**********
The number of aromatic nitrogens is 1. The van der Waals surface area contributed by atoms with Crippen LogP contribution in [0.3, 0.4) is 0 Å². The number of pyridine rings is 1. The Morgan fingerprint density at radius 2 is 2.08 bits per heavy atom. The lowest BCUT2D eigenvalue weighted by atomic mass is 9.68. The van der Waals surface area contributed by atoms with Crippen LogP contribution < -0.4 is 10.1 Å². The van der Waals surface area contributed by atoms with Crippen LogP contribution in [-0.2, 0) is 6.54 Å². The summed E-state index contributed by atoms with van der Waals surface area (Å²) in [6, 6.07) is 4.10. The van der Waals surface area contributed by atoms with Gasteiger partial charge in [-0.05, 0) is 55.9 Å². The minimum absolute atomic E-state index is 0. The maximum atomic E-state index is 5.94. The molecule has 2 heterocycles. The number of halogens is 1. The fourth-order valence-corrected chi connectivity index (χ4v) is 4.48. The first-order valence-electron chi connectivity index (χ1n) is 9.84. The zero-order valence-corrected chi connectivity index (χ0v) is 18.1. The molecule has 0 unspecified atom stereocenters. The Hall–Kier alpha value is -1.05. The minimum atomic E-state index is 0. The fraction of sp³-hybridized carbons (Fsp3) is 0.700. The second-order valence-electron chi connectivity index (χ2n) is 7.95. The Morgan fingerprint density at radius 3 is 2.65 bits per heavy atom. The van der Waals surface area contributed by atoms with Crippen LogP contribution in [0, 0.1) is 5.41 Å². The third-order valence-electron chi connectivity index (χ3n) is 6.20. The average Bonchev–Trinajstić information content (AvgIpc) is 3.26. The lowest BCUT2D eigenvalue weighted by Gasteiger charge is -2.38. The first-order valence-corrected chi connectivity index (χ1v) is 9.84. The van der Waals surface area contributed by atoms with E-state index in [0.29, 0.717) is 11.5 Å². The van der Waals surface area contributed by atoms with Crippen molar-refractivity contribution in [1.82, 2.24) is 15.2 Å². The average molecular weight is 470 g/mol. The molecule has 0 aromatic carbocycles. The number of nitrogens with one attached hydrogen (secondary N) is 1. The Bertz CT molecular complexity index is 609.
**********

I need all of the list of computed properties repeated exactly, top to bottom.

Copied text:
The number of aromatic nitrogens is 1. The van der Waals surface area contributed by atoms with Crippen LogP contribution in [0.3, 0.4) is 0 Å². The number of pyridine rings is 1. The Morgan fingerprint density at radius 2 is 2.08 bits per heavy atom. The lowest BCUT2D eigenvalue weighted by atomic mass is 9.68. The van der Waals surface area contributed by atoms with Crippen LogP contribution < -0.4 is 10.1 Å². The van der Waals surface area contributed by atoms with Crippen LogP contribution in [-0.2, 0) is 6.54 Å². The summed E-state index contributed by atoms with van der Waals surface area (Å²) in [6, 6.07) is 4.10. The van der Waals surface area contributed by atoms with Gasteiger partial charge in [-0.05, 0) is 55.9 Å². The minimum absolute atomic E-state index is 0. The maximum atomic E-state index is 5.94. The molecule has 2 heterocycles. The number of halogens is 1. The fourth-order valence-corrected chi connectivity index (χ4v) is 4.48. The first-order valence-electron chi connectivity index (χ1n) is 9.84. The zero-order valence-corrected chi connectivity index (χ0v) is 18.1. The molecule has 0 unspecified atom stereocenters. The Hall–Kier alpha value is -1.05. The minimum atomic E-state index is 0. The fraction of sp³-hybridized carbons (Fsp3) is 0.700. The second-order valence-electron chi connectivity index (χ2n) is 7.95. The Morgan fingerprint density at radius 3 is 2.65 bits per heavy atom. The van der Waals surface area contributed by atoms with Crippen LogP contribution in [0, 0.1) is 5.41 Å². The third-order valence-electron chi connectivity index (χ3n) is 6.20. The average Bonchev–Trinajstić information content (AvgIpc) is 3.26. The lowest BCUT2D eigenvalue weighted by Gasteiger charge is -2.38. The first-order valence-corrected chi connectivity index (χ1v) is 9.84. The van der Waals surface area contributed by atoms with E-state index in [0.29, 0.717) is 11.5 Å². The van der Waals surface area contributed by atoms with Crippen molar-refractivity contribution in [1.82, 2.24) is 15.2 Å². The average molecular weight is 470 g/mol. The molecule has 0 aromatic carbocycles. The number of nitrogens with one attached hydrogen (secondary N) is 1. The Bertz CT molecular complexity index is 609.